I get this question almost every year. Why does a seedless watermelon never seem to taste as sweet as a seeded watermelon? Well, with Memorial Day picnics resting on the shoulders of the giant watermelons, we thought this question should be honestly answered. The first seedless watermelon was made in 1939 by O.J. Eigsti, a plant breeder in the Midwest. It wasn't until the 1970s that the first seedless watermelons made their way to the grocery store produce departments. Our grandparents didn't know much about seedless watermelons. To them, seedless watermelons were simply a fad. Once they tried a slice, they thought it was a waste of money. "Where's the flavor?" my mom once asked. In a watermelon, the seeds produce the sugar. Seedless watermelons have seeds, but they are immature white seeds, and they produce very little sugar. In a seeded watermelon, the seeds are hard, black and mature, and these seeds produce a lot of sugar. The more sugar, the more flavor. However, it seems that consumers have traded convenience for flavor. (And yes, the flavor in seedless watermelons has improved over the past 30 years.) Consumers just don't want to mess with the seeds. You have to admit, trying to get your kids to eat a watermelon filled with seeds is quite a task. Unless, of course, there is a little brother to spit seeds at.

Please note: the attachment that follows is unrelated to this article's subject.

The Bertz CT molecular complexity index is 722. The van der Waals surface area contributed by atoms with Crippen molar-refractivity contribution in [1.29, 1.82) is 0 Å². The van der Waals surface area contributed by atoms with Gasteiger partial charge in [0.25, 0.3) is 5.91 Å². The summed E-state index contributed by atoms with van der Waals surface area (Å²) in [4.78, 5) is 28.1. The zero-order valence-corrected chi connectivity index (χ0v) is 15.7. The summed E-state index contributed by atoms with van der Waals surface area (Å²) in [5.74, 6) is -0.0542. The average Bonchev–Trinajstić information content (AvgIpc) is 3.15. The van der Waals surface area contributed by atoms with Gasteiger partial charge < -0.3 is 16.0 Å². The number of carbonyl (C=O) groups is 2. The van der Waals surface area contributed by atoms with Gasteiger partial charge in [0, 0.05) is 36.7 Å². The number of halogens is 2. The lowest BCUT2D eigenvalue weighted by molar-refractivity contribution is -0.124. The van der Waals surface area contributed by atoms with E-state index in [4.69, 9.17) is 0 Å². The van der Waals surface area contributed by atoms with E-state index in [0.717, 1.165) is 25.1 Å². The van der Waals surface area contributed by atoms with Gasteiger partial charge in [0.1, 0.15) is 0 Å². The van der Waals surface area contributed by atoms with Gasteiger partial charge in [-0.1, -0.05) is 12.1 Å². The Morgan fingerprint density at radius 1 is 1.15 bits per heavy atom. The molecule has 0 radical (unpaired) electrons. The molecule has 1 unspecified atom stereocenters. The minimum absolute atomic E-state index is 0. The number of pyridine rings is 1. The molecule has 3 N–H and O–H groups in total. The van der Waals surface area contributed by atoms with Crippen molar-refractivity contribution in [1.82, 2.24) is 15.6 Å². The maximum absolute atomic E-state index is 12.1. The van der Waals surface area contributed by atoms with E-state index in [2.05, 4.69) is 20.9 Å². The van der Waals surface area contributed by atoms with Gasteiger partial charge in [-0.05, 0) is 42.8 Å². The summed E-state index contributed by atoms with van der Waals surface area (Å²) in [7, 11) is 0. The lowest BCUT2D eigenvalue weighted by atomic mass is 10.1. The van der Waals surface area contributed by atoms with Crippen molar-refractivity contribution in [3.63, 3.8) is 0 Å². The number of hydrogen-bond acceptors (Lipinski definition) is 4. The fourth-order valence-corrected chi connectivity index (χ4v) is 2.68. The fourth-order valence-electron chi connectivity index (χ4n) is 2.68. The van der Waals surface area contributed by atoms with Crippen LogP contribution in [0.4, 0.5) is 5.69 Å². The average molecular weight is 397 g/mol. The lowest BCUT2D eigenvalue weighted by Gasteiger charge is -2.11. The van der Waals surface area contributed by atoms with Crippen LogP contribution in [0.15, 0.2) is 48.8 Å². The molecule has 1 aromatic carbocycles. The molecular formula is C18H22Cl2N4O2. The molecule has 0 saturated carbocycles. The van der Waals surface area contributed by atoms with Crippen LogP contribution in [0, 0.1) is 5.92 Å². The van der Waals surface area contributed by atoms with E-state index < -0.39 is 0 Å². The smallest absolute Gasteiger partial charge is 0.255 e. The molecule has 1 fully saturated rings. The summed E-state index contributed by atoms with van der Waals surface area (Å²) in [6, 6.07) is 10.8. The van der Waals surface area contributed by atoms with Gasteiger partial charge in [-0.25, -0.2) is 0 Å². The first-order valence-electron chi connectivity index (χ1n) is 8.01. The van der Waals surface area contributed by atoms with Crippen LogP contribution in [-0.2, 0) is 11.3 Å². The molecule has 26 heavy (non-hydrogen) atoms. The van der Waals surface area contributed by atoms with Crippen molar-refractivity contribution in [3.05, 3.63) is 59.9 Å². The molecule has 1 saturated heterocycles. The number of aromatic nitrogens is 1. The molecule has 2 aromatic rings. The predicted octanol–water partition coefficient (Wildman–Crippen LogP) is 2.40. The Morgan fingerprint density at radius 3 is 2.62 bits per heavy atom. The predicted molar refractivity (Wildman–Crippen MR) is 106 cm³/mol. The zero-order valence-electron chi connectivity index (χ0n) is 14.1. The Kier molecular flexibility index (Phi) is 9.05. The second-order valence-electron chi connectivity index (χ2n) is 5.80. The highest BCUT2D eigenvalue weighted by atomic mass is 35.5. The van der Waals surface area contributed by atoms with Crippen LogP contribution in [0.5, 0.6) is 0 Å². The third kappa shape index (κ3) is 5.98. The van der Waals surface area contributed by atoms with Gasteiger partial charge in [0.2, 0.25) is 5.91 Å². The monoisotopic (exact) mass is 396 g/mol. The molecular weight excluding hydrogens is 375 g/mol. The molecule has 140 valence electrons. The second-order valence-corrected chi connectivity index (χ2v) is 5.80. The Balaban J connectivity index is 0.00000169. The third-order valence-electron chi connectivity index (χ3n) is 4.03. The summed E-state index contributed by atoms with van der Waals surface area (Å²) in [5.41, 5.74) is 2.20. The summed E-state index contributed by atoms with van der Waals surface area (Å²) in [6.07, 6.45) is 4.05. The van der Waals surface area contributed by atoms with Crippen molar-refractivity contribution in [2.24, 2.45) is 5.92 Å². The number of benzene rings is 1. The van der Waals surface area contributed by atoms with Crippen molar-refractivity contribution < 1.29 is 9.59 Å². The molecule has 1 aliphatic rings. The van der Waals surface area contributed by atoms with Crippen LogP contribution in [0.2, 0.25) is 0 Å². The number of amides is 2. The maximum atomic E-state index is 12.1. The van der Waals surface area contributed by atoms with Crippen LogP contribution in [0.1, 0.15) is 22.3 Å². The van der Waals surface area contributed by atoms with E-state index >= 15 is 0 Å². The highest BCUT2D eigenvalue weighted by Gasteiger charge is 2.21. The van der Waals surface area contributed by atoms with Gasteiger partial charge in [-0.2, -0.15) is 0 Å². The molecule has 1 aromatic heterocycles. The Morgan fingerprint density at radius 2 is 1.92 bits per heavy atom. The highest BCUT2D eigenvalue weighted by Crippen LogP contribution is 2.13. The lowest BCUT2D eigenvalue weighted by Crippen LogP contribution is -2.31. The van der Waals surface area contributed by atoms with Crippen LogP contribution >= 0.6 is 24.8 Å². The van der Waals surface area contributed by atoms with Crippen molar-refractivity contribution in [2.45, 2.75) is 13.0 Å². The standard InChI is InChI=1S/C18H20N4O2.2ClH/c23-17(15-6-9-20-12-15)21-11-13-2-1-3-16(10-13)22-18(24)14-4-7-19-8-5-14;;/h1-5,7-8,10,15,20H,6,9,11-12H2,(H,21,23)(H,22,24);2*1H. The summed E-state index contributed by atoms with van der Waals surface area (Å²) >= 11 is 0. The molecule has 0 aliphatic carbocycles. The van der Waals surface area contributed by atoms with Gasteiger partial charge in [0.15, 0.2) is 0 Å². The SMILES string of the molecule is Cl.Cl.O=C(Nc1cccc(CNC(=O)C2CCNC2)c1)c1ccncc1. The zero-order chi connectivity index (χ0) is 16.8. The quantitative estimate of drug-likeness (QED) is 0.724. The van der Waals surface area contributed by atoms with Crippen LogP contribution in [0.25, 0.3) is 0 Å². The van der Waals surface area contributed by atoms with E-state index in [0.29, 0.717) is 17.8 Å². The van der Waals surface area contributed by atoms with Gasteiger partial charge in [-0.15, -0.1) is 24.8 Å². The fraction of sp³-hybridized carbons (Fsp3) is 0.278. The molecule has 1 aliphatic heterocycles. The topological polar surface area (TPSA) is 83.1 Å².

Next week: What happened to the asparagus season?